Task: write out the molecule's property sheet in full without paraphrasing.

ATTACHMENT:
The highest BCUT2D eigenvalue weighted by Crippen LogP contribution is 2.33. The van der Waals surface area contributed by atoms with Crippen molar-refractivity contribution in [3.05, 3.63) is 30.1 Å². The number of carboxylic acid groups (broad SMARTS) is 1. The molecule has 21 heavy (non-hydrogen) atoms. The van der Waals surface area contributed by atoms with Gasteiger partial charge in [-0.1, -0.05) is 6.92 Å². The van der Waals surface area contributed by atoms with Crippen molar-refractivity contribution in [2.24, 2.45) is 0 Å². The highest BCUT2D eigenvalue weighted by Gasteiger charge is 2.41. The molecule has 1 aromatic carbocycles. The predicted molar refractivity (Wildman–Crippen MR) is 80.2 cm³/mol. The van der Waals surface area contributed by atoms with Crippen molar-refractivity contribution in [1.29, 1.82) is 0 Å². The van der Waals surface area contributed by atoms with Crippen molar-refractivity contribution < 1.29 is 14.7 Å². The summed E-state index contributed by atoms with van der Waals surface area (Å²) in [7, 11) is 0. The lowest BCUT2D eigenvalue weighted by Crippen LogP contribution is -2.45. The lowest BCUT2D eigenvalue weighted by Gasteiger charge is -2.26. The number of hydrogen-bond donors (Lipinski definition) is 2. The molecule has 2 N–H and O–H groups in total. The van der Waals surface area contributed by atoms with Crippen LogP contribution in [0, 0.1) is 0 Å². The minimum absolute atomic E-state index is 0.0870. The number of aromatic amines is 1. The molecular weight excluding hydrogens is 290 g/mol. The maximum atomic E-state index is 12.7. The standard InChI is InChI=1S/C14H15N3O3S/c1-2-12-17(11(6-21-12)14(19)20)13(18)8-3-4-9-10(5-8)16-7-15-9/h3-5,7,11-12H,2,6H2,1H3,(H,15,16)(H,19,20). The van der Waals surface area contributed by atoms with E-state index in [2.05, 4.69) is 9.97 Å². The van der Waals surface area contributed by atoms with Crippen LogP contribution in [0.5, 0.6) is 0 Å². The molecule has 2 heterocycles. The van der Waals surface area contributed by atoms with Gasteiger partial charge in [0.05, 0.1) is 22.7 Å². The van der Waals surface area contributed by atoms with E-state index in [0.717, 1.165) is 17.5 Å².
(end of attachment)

The highest BCUT2D eigenvalue weighted by Crippen LogP contribution is 2.33. The van der Waals surface area contributed by atoms with Crippen molar-refractivity contribution in [3.05, 3.63) is 30.1 Å². The number of carboxylic acid groups (broad SMARTS) is 1. The molecule has 21 heavy (non-hydrogen) atoms. The van der Waals surface area contributed by atoms with Gasteiger partial charge in [-0.1, -0.05) is 6.92 Å². The van der Waals surface area contributed by atoms with Crippen molar-refractivity contribution in [2.24, 2.45) is 0 Å². The highest BCUT2D eigenvalue weighted by Gasteiger charge is 2.41. The molecule has 1 aromatic carbocycles. The predicted molar refractivity (Wildman–Crippen MR) is 80.2 cm³/mol. The van der Waals surface area contributed by atoms with Crippen molar-refractivity contribution in [1.29, 1.82) is 0 Å². The van der Waals surface area contributed by atoms with Crippen molar-refractivity contribution < 1.29 is 14.7 Å². The summed E-state index contributed by atoms with van der Waals surface area (Å²) in [7, 11) is 0. The lowest BCUT2D eigenvalue weighted by Crippen LogP contribution is -2.45. The lowest BCUT2D eigenvalue weighted by Gasteiger charge is -2.26. The number of hydrogen-bond donors (Lipinski definition) is 2. The molecule has 2 N–H and O–H groups in total. The van der Waals surface area contributed by atoms with Crippen LogP contribution in [0, 0.1) is 0 Å². The minimum absolute atomic E-state index is 0.0870. The number of aromatic amines is 1. The molecular weight excluding hydrogens is 290 g/mol. The maximum atomic E-state index is 12.7. The standard InChI is InChI=1S/C14H15N3O3S/c1-2-12-17(11(6-21-12)14(19)20)13(18)8-3-4-9-10(5-8)16-7-15-9/h3-5,7,11-12H,2,6H2,1H3,(H,15,16)(H,19,20). The van der Waals surface area contributed by atoms with E-state index in [2.05, 4.69) is 9.97 Å². The van der Waals surface area contributed by atoms with Crippen LogP contribution in [0.5, 0.6) is 0 Å². The molecule has 2 heterocycles. The van der Waals surface area contributed by atoms with Gasteiger partial charge in [0.05, 0.1) is 22.7 Å². The van der Waals surface area contributed by atoms with E-state index in [0.717, 1.165) is 17.5 Å².